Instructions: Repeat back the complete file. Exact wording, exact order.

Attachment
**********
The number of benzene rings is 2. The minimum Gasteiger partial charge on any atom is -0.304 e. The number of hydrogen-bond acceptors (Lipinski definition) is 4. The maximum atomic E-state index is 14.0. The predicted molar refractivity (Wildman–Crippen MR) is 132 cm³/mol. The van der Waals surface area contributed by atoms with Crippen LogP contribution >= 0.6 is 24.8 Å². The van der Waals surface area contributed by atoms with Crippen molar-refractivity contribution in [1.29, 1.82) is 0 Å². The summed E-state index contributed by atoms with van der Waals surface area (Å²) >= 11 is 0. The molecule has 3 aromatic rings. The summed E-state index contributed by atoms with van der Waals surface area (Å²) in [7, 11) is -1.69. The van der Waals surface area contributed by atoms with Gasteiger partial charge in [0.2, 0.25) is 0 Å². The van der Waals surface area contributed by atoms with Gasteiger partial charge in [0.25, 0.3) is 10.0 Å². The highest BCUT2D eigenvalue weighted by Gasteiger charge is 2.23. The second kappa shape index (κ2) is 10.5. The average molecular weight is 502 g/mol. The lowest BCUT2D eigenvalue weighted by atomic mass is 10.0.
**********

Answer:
The number of benzene rings is 2. The minimum Gasteiger partial charge on any atom is -0.304 e. The number of hydrogen-bond acceptors (Lipinski definition) is 4. The maximum atomic E-state index is 14.0. The predicted molar refractivity (Wildman–Crippen MR) is 132 cm³/mol. The van der Waals surface area contributed by atoms with Crippen LogP contribution >= 0.6 is 24.8 Å². The van der Waals surface area contributed by atoms with Crippen molar-refractivity contribution in [1.29, 1.82) is 0 Å². The summed E-state index contributed by atoms with van der Waals surface area (Å²) >= 11 is 0. The molecule has 3 aromatic rings. The summed E-state index contributed by atoms with van der Waals surface area (Å²) in [7, 11) is -1.69. The van der Waals surface area contributed by atoms with Gasteiger partial charge in [0.2, 0.25) is 0 Å². The van der Waals surface area contributed by atoms with Gasteiger partial charge in [0.25, 0.3) is 10.0 Å². The highest BCUT2D eigenvalue weighted by Gasteiger charge is 2.23. The second kappa shape index (κ2) is 10.5. The average molecular weight is 502 g/mol. The lowest BCUT2D eigenvalue weighted by atomic mass is 10.0.